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Microstructure and surface chemistry of amorphous alloys important to their friction and wear behaviorAn investigation was conducted to examine the microstructure and surface chemistry of amorphous alloys, and their effects on tribological behavior. The results indicate that the surface oxide layers present on amorphous alloys are effective in providing low friction and a protective film against wear in air. Clustering and crystallization in amorphous alloys can be enhanced as a result of plastic flow during the sliding process at a low sliding velocity, at room temperature. Clusters or crystallines with sizes to 150 nm and a diffused honeycomb-shaped structure are produced on sizes to 150 nm and a diffused honeycomb-shaped structure are produced on the wear surface. Temperature effects lead to drastic changes in surface chemistry and friction behavior of the alloys at temperatures to 750 C. Contaminants can come from the bulk of the alloys to the surface upon heating and impart to the surface oxides at 350 C and boron nitride above 500 C. The oxides increase friction while the boron nitride reduces friction drastically in vacuum.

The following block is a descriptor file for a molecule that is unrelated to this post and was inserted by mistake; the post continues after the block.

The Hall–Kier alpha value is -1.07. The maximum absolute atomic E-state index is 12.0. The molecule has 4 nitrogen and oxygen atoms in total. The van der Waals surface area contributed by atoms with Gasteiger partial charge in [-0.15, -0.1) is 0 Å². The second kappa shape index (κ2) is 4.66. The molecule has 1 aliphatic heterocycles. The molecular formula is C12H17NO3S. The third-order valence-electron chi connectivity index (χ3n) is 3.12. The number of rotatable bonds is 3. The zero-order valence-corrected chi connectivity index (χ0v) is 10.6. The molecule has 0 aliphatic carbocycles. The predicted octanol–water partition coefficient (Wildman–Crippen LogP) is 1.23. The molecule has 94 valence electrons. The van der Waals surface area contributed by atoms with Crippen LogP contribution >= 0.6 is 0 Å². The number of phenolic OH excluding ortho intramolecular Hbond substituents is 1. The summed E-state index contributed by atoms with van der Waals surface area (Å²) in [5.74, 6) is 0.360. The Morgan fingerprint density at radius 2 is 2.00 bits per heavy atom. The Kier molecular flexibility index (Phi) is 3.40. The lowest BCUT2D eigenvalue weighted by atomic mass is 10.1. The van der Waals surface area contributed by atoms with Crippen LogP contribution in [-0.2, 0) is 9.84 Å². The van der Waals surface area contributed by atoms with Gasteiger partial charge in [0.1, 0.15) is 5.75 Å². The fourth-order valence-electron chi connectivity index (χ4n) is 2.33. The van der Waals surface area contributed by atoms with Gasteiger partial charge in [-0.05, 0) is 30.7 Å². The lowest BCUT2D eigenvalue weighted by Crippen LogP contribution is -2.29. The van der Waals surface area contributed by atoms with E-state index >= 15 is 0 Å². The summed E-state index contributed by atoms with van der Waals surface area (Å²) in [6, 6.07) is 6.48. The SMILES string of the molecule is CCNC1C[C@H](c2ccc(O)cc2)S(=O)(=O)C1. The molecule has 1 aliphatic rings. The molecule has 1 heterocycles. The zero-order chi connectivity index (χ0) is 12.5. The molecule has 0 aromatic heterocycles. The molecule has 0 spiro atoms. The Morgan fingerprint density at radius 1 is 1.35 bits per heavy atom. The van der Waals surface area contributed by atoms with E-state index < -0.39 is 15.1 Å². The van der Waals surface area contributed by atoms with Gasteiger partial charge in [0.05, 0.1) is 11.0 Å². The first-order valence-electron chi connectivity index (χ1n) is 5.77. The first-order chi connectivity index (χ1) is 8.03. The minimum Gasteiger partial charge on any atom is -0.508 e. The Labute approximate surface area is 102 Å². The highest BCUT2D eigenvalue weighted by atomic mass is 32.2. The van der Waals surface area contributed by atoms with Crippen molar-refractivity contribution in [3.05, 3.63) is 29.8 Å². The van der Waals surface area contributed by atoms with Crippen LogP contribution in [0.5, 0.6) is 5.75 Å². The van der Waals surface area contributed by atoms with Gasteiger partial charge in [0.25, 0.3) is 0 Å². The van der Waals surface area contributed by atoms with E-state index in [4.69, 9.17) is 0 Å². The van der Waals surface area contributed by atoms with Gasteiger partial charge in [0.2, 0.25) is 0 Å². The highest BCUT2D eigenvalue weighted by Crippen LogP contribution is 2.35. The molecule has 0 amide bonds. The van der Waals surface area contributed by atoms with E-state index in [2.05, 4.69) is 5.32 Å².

Document ID
19870027912
Document Type
Reprint (Version printed in journal)
Authors
Miyoshi, K. (NASA Lewis Research Center Cleveland, OH, United States)
Buckley, D. H. (NASA Lewis Research Center Cleveland, OH, United States)
Date Acquired
August 13, 2013
Publication Date
January 1, 1986
Publication Information
Publication: Wear
Volume: 110
ISSN: 0043-1648
Subject Category
METALLIC MATERIALS
Distribution Limits
Public
Copyright
Other